Calabacitas. Photo by Liddie Martinez
How to prepare calabacitas. Video by Liddie Martinez
By LIDDIE MARTINEZ
Mid-summer is when our hearts fill with glee at the sight of squash in our gardens. If you are like me and go overboard with planting, you will soon have more squash than you can eat and will start giving everyone in your family bags of squash; you will be taking them by the basket full to work and leaving squash care packages on your unsuspecting neighbors’ doorsteps. It is wonderful to have this abundance and it feels good to share with the people you care about.
Mexican squash is an ancient vegetable some 10,000 years old. It is such a prolific producer, that it is no wonder it is still around ten thousand years later. A member of the three sisters, it is a historical gem, and a nod to history, when you serve the three together.
My grandmother often made calabacitas, a wonderful dish of sauteed squash and corn with onion and green chile, which she served with a bowl of pinto beans. It made for a nutritious meal that was high in protein, vitamins A and C and rich in potassium. It was also a good choice when wanting to eat a vegan meal. This time I have substituted the traditional chopped green chile for Chimayo red chile pods that I crushed using my malcajete. I love the bright colors in this presentation.
In the small garden of my childhood, we also had an abundance of squash; so, my grandmother would have us kids help preserve them for later use in winter by making rueditas (little wheels). We washed then sliced the squash into thin rings and then placed them in a single layer on framed screens to dry in the sun. Long strands of these wheels, or rueditas as grandma called them, were also strung into garlands and hung to dry on a sunny porch. Once dry, they were stored in clean flour sacks and reconstituted in winter for use.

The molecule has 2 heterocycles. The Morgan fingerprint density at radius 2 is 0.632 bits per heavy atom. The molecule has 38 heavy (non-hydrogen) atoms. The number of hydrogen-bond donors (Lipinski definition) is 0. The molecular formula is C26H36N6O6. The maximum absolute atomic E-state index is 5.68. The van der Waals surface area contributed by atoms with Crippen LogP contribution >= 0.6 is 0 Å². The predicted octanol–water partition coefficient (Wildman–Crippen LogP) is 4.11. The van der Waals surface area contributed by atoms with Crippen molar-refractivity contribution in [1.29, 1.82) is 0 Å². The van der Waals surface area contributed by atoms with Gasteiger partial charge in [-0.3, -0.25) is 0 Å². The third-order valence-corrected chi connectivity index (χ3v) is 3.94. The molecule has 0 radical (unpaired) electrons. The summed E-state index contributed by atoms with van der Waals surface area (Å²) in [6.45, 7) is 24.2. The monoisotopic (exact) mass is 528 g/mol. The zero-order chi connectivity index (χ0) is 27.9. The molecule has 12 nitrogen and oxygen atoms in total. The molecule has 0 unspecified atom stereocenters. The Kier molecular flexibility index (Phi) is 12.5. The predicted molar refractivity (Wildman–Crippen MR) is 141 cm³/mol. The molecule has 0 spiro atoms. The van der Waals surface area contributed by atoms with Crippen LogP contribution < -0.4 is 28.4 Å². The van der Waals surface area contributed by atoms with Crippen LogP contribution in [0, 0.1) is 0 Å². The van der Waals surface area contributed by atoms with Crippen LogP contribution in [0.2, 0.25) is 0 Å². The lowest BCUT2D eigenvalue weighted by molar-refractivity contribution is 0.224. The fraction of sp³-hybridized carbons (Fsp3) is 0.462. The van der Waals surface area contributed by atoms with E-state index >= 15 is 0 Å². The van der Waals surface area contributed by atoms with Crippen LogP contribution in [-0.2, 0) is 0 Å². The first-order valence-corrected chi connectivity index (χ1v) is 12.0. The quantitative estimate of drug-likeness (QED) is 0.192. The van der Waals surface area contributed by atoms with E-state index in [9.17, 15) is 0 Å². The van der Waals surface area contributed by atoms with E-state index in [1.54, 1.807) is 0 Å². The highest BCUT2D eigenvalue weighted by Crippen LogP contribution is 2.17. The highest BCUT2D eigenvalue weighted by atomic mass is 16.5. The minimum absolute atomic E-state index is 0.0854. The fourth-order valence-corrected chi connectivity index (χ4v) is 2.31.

Mexican squash is greyish in color and thin skinned with very white flesh that is sweeter than zucchini, although zucchini can be used as a substitute. Try not to overcook as these tender morsels will become mushy if cooked too long.
3 Mexican squash or zucchini
2 ears fresh corn cut from the cob
½ red onion, chopped
3-4 red chile pods, crushed
2 Tbsps. olive oil
2 Tbsps. butter
½ tsp. Salt
In a cast iron skillet, heat olive oil over medium heat and sauté onions until transparent, then add a couple of pinches of salt and the squash. Cook for about three minutes then add corn. Stir well and sauté for an additional three minutes. Season with salt then add butter and stir until incorporated. Transfer to serving dish and sprinkle top with crushed chile. This recipe serves six.
Editor’s note: Liddie Martinez is the author of the popular Chile Line Cookbook: Historic Recipes of Northern New Mexico, which is available online at www.pajaritopress.com.